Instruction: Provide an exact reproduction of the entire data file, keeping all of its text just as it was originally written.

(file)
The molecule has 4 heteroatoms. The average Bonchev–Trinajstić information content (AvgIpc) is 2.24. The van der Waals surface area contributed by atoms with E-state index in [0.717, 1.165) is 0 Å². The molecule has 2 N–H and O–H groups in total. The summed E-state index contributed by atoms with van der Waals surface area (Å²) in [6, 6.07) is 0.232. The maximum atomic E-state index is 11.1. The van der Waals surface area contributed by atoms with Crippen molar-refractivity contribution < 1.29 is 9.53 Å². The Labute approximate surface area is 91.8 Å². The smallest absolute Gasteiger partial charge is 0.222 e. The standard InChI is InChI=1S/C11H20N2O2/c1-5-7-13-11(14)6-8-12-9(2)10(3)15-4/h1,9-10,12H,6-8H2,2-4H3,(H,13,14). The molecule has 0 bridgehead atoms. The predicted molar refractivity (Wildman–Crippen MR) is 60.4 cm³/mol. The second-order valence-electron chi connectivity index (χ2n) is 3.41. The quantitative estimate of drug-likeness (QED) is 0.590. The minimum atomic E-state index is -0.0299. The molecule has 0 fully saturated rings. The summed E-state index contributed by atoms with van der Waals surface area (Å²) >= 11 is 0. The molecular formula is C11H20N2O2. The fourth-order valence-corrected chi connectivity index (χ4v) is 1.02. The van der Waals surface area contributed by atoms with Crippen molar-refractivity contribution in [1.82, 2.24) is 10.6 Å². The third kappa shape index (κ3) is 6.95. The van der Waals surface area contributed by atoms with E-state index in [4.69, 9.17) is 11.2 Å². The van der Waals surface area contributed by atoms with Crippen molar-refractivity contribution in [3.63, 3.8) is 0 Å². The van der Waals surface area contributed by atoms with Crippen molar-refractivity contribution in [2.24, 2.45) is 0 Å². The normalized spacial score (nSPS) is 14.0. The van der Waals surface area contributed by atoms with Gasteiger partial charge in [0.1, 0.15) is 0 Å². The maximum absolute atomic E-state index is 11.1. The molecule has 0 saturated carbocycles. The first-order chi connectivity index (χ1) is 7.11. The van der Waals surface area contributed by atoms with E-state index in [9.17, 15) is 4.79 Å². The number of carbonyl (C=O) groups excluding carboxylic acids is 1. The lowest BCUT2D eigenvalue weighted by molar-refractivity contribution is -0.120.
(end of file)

The molecule has 4 heteroatoms. The average Bonchev–Trinajstić information content (AvgIpc) is 2.24. The van der Waals surface area contributed by atoms with E-state index in [0.717, 1.165) is 0 Å². The molecule has 2 N–H and O–H groups in total. The summed E-state index contributed by atoms with van der Waals surface area (Å²) in [6, 6.07) is 0.232. The maximum atomic E-state index is 11.1. The van der Waals surface area contributed by atoms with Crippen molar-refractivity contribution < 1.29 is 9.53 Å². The Labute approximate surface area is 91.8 Å². The smallest absolute Gasteiger partial charge is 0.222 e. The standard InChI is InChI=1S/C11H20N2O2/c1-5-7-13-11(14)6-8-12-9(2)10(3)15-4/h1,9-10,12H,6-8H2,2-4H3,(H,13,14). The molecule has 0 bridgehead atoms. The predicted molar refractivity (Wildman–Crippen MR) is 60.4 cm³/mol. The second-order valence-electron chi connectivity index (χ2n) is 3.41. The quantitative estimate of drug-likeness (QED) is 0.590. The minimum atomic E-state index is -0.0299. The molecule has 0 fully saturated rings. The summed E-state index contributed by atoms with van der Waals surface area (Å²) >= 11 is 0. The molecular formula is C11H20N2O2. The fourth-order valence-corrected chi connectivity index (χ4v) is 1.02. The van der Waals surface area contributed by atoms with Crippen molar-refractivity contribution in [1.82, 2.24) is 10.6 Å². The third kappa shape index (κ3) is 6.95. The van der Waals surface area contributed by atoms with E-state index in [4.69, 9.17) is 11.2 Å². The van der Waals surface area contributed by atoms with Crippen molar-refractivity contribution in [3.63, 3.8) is 0 Å². The van der Waals surface area contributed by atoms with Crippen molar-refractivity contribution in [2.24, 2.45) is 0 Å². The normalized spacial score (nSPS) is 14.0. The van der Waals surface area contributed by atoms with Gasteiger partial charge in [0.1, 0.15) is 0 Å². The maximum absolute atomic E-state index is 11.1. The molecule has 0 saturated carbocycles. The first-order chi connectivity index (χ1) is 7.11. The van der Waals surface area contributed by atoms with E-state index in [9.17, 15) is 4.79 Å². The number of carbonyl (C=O) groups excluding carboxylic acids is 1. The lowest BCUT2D eigenvalue weighted by molar-refractivity contribution is -0.120.